The current milk wars playing out in Australian supermarkets is a sobering reminder of the power of private label brands in categories where consumers do not perceive a recognisable difference between national brands and private label offerings. This is very much the case in the dairy aisle and with other staples such as eggs, flour and sugar, all of which have enjoyed solid private label growth to the extent where more than one quarter of all purchases of these items are to private labels. Milk is certainly the hot item at the moment with Coles offering its own branded milk at $1 per litre.
In Australia you would have to be living under a rock not know that Coles is adopting a scorched earth approach with milk pricing. They must be delighted with the amount of publicity it has generated, even with the emotional outcry from farmers and a senate enquiry being thrown into the mix. The media noise that has been stirred up around the issue has driven home Coles low price positioning strategy in the minds of consumers in a very potent manner.
While most of the media attention has focused on the potential fall out for farmers, there should be some consideration given to the plight of brand owners. There have been suggestions that during the current price discounting for milk, branded milk sales have fallen by around 30% (The Age March 3, 2011). When you factor in an IBIS World report last year (Foodweek, August 2010) that stated that private label milk sales had grown from 25% share in 1999, to 52% in 2009, then you have to start feeling a little concerned for the brains trust behind the major branded milk products. And in terms of brains trusts, you don’t have to look much further than National Foods, with a big portfolio of milk brands. What must hurt is the fact that they are also the contracted supplier of Coles private label milk, at prices National Foods say are simple at break even.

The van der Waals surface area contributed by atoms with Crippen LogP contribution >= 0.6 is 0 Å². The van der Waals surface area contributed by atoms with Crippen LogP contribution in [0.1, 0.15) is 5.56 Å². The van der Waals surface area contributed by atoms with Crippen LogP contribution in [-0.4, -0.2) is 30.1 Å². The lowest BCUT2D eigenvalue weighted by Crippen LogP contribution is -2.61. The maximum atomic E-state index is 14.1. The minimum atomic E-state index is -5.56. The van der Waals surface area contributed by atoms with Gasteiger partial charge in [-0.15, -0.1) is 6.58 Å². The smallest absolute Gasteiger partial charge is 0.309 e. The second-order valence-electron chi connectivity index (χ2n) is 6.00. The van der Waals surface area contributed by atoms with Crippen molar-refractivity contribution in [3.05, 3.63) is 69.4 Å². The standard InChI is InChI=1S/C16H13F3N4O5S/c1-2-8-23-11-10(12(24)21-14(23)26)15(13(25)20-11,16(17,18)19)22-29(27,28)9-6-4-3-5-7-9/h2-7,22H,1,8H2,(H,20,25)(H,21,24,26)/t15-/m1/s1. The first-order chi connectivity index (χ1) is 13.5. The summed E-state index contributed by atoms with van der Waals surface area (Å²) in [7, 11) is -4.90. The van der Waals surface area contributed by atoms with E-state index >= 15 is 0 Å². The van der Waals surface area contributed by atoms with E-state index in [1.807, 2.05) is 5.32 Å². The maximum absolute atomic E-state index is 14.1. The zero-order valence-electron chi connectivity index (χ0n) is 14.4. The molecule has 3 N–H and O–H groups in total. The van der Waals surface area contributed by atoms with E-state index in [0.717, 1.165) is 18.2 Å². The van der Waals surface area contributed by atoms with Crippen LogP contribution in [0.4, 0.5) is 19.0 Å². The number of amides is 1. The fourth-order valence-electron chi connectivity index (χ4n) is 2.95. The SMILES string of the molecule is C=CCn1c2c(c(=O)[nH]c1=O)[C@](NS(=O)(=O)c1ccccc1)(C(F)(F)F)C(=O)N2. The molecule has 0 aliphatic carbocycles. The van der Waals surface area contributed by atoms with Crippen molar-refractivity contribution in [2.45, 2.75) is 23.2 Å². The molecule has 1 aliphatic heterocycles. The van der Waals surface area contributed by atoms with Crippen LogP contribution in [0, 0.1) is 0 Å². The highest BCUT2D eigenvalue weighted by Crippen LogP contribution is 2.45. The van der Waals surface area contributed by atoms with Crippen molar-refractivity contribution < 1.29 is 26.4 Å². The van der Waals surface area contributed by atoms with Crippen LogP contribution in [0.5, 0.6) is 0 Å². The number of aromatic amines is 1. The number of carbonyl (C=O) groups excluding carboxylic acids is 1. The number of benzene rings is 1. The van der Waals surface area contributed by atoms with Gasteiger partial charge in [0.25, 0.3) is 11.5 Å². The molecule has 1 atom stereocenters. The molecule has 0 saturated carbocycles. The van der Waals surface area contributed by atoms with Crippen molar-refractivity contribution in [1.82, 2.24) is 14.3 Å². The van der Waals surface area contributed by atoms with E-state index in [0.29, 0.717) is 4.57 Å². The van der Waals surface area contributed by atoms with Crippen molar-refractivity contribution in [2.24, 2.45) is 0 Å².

There lies the big dilemma for brand owners. From a brand stewardship perspective, should or should you not supply a competitor product in the form of retailer private label brands. Yes, it is a hugely complex issue. If you don’t supply, you place some stress on your relationship with the retailer in question, who you are totally dependent on to sell your product. If you don’t supply then someone else will, and perhaps that will be a competitor that you do not wish to give a leg up on any front. If you do supply, it gives you some scale advantages and perhaps some cost advantages that improve the margins on your branded products. But should you do it from a brand stewardship perspective? It would make for one of the more interesting forums, to assemble all the key brand managers who have gone down the private label supplier route and explore with them why they did, and whether the outcomes have delivered according to their expectations.
Whatever their answer, it is a reminder that real equity leverage comes from the brands that you own. Every effort needs to be made to protect the franchise those brands have with consumers, if your goal is to have an enduring brand with real equity. If you are seduced for good or poor reasons down the private label supplier route, then do everything possible to ensure that the quality specifications of your brand remains demonstrably superior to the private label product, otherwise you run the risk that it will end up simply being a price decision for consumer.
The current milk wars is testimony this!